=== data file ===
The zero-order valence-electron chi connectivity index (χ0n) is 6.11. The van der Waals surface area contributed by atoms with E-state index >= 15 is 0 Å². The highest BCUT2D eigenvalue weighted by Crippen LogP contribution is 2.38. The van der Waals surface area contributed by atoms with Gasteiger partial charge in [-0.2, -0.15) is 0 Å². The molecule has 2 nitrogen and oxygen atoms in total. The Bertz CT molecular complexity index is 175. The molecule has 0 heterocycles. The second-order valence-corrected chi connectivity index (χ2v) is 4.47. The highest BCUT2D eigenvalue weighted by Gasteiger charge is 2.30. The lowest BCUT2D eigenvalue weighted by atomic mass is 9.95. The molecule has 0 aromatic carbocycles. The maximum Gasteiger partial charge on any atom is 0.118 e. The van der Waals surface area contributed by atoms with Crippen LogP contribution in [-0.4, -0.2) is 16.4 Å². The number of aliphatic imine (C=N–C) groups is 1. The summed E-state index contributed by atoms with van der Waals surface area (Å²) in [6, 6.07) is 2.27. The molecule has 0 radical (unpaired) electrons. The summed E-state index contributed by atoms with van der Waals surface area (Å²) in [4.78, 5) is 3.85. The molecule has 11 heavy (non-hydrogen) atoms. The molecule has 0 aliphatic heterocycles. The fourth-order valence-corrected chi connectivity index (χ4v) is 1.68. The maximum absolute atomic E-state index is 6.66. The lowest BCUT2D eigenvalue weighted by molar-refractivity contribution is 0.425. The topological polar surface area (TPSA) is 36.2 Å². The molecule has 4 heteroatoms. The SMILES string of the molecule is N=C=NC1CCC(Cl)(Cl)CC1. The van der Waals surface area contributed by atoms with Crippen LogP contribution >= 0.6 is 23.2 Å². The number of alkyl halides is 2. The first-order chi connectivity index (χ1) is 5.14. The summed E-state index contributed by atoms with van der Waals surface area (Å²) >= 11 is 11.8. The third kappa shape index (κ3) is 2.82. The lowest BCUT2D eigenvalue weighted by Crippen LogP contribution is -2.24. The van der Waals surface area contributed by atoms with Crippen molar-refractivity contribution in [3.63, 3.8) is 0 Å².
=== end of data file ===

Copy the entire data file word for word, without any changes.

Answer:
The zero-order valence-electron chi connectivity index (χ0n) is 6.11. The van der Waals surface area contributed by atoms with E-state index >= 15 is 0 Å². The highest BCUT2D eigenvalue weighted by Crippen LogP contribution is 2.38. The van der Waals surface area contributed by atoms with Gasteiger partial charge in [-0.2, -0.15) is 0 Å². The molecule has 2 nitrogen and oxygen atoms in total. The Bertz CT molecular complexity index is 175. The molecule has 0 heterocycles. The second-order valence-corrected chi connectivity index (χ2v) is 4.47. The highest BCUT2D eigenvalue weighted by Gasteiger charge is 2.30. The lowest BCUT2D eigenvalue weighted by atomic mass is 9.95. The molecule has 0 aromatic carbocycles. The maximum Gasteiger partial charge on any atom is 0.118 e. The van der Waals surface area contributed by atoms with Crippen LogP contribution in [-0.4, -0.2) is 16.4 Å². The number of aliphatic imine (C=N–C) groups is 1. The summed E-state index contributed by atoms with van der Waals surface area (Å²) in [6, 6.07) is 2.27. The molecule has 0 radical (unpaired) electrons. The summed E-state index contributed by atoms with van der Waals surface area (Å²) in [4.78, 5) is 3.85. The molecule has 11 heavy (non-hydrogen) atoms. The molecule has 0 aliphatic heterocycles. The fourth-order valence-corrected chi connectivity index (χ4v) is 1.68. The maximum absolute atomic E-state index is 6.66. The lowest BCUT2D eigenvalue weighted by molar-refractivity contribution is 0.425. The topological polar surface area (TPSA) is 36.2 Å². The molecule has 4 heteroatoms. The SMILES string of the molecule is N=C=NC1CCC(Cl)(Cl)CC1. The van der Waals surface area contributed by atoms with Crippen LogP contribution >= 0.6 is 23.2 Å². The number of alkyl halides is 2. The first-order chi connectivity index (χ1) is 5.14. The summed E-state index contributed by atoms with van der Waals surface area (Å²) >= 11 is 11.8. The third kappa shape index (κ3) is 2.82. The lowest BCUT2D eigenvalue weighted by Crippen LogP contribution is -2.24. The van der Waals surface area contributed by atoms with Crippen molar-refractivity contribution in [3.63, 3.8) is 0 Å².